Numerical simulation of fluid-structure interaction and vortex induced vibration of the circular and truncated cylinders

Document Type : Research Article


1 Faculty of Engineering, Kharazmi University, Tehran, Iran.

2 School of Mechanical Engineering, Arak University of Technology, Arak, Iran.


Vortex induced vibration is a well-known phenomenon in the engineering applications involving the fluid/structure interaction. Especially, it has been observed in various ocean engineering applications such as offshore risers, deep water bridge piers and oil pipelines. In the flow around bluff bodies such as marine risers, in a specific range of Reynolds numbers, the asymmetric vortex shedding at the bluff body wake results in periodic hydrodynamic forces on the riser and consequently the vortex-induced- vibration. When the vortex shedding frequency is close to the natural frequency of the structure, the cylinder tends to dramatically vibrates in transverse direction which is commonly termed as the "lock-in" phenomenon. Since vortex induced vibration is one of the most important causes of fatigue damage and structural instability in marine risers, exploring efficient ways to reduce or suppress vortex induced vibrations, has attracted the attention of many ocean engineering researchers. In the present study, two-way fluid/structure interaction simulation of vortex induced vibration of the circular and truncated cylinders are conducted. For this purpose, laminar flow around an elastically supported two degree of freedom cylinder (circular or truncated), which can freely vibrate in stream-wise and transverse directions, is considered.

To solve the governing equations of two-dimensional, unsteady and incompressible flow over circular and truncated cylinders, a finite volume technique is employed. Moreover, the rigid body motion equations in stream-wise and transverse directions are incorporated into the computational fluid dynamics solver to treat the coupling which exists between the fluid flow and cylinder movement. To calculate the rigid body motion of cylinder and treat the fluid-cylinder interaction, a User-Defined Function is used. In every time step, the temporal variation of hydrodynamic forces (lift and drag) determined by solving the mass and momentum equations are employed as the source terms in rigid body motion equations to compute the velocity and displacement of cylinders. Fluid-structure interaction is handled using the Fluent's moving deforming mesh feature which deforms and remeshes cells during transverse and streamwise motions of the cylinders. The pressure-based solver with first-order implicit unsteady formulation is employed to solve the discretized continuity and momentum equations. The coupling between pressure and velocity fields are handled by using computationally efficient fractional step method along with the non-iterative time-advancement algorithm for time matching strategy in computational fluid dynamics solver. To solve the governing equation for the velocity fields, one needs suitable boundary conditions at the inlet, outlet, lower and upper boundaries, and on the surface of cylinders. A uniform profile of free-stream velocity is used at the inlet. At the outlet, the downstream boundary is located far from the cylinders such that the streamwise gradients for the velocity vectors could safely be set equal to zero. Along the upper and lower boundaries, the y-component velocity is considered to be zero while for the x-component velocity, the gradient in the y-direction is set equal to zero. At the cylinder’ walls, the no-slip condition is imposed on both velocity components.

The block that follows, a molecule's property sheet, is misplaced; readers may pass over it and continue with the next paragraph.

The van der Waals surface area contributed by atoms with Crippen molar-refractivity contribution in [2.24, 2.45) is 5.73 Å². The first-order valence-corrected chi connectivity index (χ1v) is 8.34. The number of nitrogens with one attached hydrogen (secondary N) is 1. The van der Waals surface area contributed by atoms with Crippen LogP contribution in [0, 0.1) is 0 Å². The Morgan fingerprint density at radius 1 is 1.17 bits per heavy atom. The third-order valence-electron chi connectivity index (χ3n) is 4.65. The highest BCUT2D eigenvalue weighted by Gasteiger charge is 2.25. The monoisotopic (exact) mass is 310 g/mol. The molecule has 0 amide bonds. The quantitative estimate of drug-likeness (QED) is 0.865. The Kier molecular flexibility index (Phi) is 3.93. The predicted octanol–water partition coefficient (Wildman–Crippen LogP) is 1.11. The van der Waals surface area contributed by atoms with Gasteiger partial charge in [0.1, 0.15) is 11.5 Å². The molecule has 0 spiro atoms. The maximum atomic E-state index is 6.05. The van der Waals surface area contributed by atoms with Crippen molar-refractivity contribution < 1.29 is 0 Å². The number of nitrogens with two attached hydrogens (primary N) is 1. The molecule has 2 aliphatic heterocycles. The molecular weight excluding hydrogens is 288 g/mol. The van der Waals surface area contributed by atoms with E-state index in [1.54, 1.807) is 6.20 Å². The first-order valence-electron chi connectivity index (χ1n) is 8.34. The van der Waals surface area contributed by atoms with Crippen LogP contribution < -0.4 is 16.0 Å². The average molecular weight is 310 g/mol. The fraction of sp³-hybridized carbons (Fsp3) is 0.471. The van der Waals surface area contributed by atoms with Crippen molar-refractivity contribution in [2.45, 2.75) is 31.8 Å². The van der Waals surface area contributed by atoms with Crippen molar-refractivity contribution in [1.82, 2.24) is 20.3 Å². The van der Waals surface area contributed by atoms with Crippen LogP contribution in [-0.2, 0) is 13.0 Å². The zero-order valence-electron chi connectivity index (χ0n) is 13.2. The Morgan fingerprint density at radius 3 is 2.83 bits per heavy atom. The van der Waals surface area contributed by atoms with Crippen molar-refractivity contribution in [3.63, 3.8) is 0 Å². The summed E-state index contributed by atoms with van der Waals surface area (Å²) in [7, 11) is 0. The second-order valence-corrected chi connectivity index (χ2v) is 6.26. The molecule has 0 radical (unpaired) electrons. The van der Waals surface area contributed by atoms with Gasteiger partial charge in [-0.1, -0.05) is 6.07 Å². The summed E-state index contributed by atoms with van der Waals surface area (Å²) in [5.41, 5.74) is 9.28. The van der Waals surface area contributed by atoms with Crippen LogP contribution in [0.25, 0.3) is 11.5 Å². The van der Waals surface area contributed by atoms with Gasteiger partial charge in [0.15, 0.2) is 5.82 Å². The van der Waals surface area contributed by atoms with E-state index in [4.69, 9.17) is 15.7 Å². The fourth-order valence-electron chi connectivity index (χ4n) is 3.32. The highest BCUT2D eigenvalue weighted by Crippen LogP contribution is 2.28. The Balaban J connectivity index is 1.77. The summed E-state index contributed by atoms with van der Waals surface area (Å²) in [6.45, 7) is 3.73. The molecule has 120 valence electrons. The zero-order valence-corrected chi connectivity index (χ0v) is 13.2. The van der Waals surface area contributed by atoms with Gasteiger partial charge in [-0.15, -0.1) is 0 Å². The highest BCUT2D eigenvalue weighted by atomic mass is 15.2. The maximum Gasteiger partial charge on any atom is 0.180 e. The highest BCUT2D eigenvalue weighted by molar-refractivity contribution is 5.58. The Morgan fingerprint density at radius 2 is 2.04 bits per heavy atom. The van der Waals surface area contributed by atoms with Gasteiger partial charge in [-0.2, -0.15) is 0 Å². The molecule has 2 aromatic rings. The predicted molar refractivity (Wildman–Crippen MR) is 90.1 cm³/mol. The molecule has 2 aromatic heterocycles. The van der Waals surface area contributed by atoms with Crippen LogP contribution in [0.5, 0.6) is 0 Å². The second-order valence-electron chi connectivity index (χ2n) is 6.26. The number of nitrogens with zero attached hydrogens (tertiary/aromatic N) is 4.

Results and discussion
In order to validate the numerical method used in the study of fluid-structure interaction, the results for the transverse oscillations of the circular cylinder and truncated one (with truncation angle of 45 degrees) at different Reynolds numbers are compared with the results of Kumar et al. (2018). It is noteworthy that the obtained results in the present study are in good agreement with those of Kumar et al. (2018) and the numerical model accurately predicts the maximum amplitude of transverse vibration and the width of the lock-in region. Moreover, the influence of the truncation angle (behind the cylinder) on the vibration suppression of truncated cylinders is evaluated. The results show that as the Reynolds number increases from 80 to 85, the vibration of the truncated cylinders enters the lock-in region and experiences a sharp jump in their transverse displacement. Also, in this region, the truncation angle does not have a significant effect on the transverse vibrations of the cylinders and merely reduces their in-line vibration. However, changing the structural design of the cylinder (making a truncation at the back of the cylinder) has a substantial effect on the vibration reduction in the right half of the synchronization region. At Re = 100 (Reynolds number corresponding to the lock-out region), when the truncation angle increases from zero to 60 degrees, the transverse vibration of the cylinder is reduced by about 66%.

In summary, it is concluded that the significant difference in the oscillation amplitude of the circular and truncated cylinders is in the right half of the lock-in region. When the truncation angle increases, the width of the lock-in region decreases.


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  • Receive Date: 12 February 2020
  • Revise Date: 17 May 2020
  • Accept Date: 01 June 2020
  • First Publish Date: 22 July 2020